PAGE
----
Lax Coach Mike: A Spontaneous 4v3 Lacrosse Drill

By Mike Muetzel,

I love very fast-paced transition lacrosse drills but even typical 4v3 or 3v2 drills can get monotonous when the ball and players are always in the same place. In addition, we are hearing more and more from NCAA lacrosse coaches on 'shrinking' the field or area where the drill takes place to encourage quicker, shorter passes and ball movement. Finally, I am always looking to find quick drills that also can be run in pre-game warm- ups ... actually I am having a lot of success in changing the transition drill portion of the warm-ups from game to game to keep players engaged. I believe I first saw a version of this drill from my good friend and great coach Jeff Goldberg in Florida, but here is how we run this effective and fun drill.

We begin by separating the short sticks and poles in different colored pennies. If you have a smaller roster, you may want to integrate rotating some of your middies into the defensive lines or just run the same drill in a 3v2 format. We have a goalie in the cage, and on the wings in the alleys, on one side a line of two defensive players and in the opposite alley a single line of defenders.

Just outside the top of the box, we have four lines of offensive players (short sticks) in kind of an arc look. Each of the four lines has a pile of balls, and we want all offensive players in line to always have a ball in their stick. Next, the coach assigns a number, one through four, to each offensive line. Now we go. [See the illustration at the bottom of the article.]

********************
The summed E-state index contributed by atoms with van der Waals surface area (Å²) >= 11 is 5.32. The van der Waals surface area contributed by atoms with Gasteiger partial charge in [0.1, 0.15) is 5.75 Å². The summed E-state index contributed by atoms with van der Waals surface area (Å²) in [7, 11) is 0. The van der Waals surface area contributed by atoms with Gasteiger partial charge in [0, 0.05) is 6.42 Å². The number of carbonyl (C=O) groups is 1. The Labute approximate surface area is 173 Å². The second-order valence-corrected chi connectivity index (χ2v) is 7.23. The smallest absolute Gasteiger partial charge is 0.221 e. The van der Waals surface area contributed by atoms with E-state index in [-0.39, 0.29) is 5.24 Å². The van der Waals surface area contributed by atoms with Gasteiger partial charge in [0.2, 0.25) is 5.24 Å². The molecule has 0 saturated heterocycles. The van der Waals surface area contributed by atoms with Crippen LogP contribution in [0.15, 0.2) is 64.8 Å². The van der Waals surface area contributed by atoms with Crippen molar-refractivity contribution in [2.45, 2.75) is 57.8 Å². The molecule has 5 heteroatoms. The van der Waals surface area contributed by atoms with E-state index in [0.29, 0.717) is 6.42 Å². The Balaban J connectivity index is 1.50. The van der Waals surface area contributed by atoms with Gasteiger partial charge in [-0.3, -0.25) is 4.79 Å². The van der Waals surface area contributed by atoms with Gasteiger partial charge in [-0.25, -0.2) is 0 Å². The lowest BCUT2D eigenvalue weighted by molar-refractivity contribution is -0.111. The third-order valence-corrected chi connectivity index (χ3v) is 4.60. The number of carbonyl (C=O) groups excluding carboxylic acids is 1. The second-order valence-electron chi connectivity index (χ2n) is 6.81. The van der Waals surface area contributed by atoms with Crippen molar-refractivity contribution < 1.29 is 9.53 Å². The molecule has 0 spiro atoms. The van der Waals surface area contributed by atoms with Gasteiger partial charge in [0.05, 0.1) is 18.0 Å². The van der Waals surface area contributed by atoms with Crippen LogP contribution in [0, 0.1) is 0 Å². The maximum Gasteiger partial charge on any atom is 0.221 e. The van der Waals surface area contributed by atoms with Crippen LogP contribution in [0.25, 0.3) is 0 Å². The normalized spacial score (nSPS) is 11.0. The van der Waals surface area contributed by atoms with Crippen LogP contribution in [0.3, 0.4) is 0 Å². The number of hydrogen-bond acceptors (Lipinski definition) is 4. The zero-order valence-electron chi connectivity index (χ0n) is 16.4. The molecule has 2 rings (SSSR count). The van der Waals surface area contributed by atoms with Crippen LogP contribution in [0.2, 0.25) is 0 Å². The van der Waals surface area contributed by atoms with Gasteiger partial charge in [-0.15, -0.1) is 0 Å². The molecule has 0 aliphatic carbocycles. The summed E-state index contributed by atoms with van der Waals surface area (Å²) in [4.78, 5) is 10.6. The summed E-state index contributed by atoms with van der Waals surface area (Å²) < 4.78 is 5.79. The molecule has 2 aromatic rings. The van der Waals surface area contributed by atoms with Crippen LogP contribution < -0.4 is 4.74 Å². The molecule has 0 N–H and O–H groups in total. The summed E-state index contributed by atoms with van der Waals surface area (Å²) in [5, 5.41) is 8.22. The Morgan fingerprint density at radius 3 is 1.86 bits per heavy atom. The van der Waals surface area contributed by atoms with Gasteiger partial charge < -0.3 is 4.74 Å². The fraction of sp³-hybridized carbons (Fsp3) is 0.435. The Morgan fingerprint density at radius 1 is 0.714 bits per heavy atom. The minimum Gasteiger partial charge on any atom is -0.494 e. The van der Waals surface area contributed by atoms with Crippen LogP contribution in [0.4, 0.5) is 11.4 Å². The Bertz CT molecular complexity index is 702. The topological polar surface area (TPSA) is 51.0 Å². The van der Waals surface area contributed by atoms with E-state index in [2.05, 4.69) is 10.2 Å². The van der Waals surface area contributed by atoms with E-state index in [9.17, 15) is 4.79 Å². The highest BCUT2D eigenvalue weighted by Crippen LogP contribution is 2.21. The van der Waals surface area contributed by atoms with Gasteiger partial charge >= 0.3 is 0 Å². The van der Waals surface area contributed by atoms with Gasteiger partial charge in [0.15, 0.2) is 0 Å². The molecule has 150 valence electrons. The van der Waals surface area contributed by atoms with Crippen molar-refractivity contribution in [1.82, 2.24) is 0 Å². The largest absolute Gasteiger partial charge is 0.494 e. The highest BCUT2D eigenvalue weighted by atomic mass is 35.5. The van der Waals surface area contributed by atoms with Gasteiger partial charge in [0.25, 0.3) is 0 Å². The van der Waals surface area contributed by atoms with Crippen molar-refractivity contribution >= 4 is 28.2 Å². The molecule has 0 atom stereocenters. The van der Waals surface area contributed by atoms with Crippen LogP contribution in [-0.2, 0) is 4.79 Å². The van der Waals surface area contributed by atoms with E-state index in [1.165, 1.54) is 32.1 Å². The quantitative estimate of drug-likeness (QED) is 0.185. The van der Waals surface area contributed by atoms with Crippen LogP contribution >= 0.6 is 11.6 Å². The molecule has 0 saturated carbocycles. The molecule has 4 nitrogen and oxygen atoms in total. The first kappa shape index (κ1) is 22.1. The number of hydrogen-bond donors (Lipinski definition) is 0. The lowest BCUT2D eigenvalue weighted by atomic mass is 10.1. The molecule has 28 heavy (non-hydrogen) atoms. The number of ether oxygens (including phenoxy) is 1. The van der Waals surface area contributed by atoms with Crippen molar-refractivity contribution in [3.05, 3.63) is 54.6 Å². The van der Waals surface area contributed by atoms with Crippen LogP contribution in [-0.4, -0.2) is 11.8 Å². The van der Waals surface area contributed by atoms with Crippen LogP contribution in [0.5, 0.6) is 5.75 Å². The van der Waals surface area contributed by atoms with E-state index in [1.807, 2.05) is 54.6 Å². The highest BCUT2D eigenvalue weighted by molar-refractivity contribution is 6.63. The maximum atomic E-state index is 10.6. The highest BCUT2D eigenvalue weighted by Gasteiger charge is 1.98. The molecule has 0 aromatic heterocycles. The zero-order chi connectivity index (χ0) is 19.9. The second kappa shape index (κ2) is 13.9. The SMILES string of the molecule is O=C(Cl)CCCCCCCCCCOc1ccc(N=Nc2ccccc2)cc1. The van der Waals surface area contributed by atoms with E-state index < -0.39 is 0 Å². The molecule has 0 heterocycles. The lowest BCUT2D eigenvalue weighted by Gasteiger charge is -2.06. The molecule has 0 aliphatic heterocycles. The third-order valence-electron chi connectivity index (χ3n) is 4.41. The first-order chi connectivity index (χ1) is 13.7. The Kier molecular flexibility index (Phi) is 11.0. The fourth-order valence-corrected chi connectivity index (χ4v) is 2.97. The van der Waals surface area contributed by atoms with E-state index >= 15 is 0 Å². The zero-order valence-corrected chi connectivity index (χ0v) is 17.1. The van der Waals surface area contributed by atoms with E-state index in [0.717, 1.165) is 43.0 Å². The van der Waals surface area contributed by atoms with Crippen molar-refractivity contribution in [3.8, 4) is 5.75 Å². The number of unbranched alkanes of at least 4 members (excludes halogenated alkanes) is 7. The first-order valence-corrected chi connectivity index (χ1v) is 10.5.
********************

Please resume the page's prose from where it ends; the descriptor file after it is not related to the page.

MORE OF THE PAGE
The drill begins as the coach yells out a single number, one, two, three, or four. On that mark, the two defensive players in the one alley and a defender from the single line in the other alley need to sprint inside and get set to play, find and cover the ball, and then rotate and recover on each pass.

Once the coach has yelled out a number, the offensive player in that specific line carries the ball into the drill, sprints into the box, and we play. The players at the beginning of each of the other respective offensive lines drop the balls out of their sticks and quickly enter the box to play. Now we have 4v3 in a relatively tight area.

Defenders need to match up as they are obviously playing a man short in this drill. We want to focus on their slide and rotation, but even more importantly, their recovery to the inside following the first offensive pass. Offensively, we want to move the ball to a quick shot in just 5 to 10 seconds.

Each rotation of this drill is very fast. So in the first rotation the coach calls out "One!" and the ball is carried in from the line designated as Line One. (The first players in lines two, three, and four drop the balls out their stick and enter the drill.) After the quick rotation, the coach yells out "Four!" and the next group plays 4v3, but the ball is carried in by the player in Line Four, while the others drop the balls out of their sticks and so on.

The coach can change the number of the line he/she calls out in each rotation or call the same line number two or three times in repetition; just keep it moving fast. Thus, the players in the repetition of the drill need to sprint out of the drill as the next group is sprinting into the drill. Set up a rotation. If you were in Line One, you go to Line Two and so on ... and have the defenders rotate lines as well. Our players love the drill, as it is always different and very face-paced.

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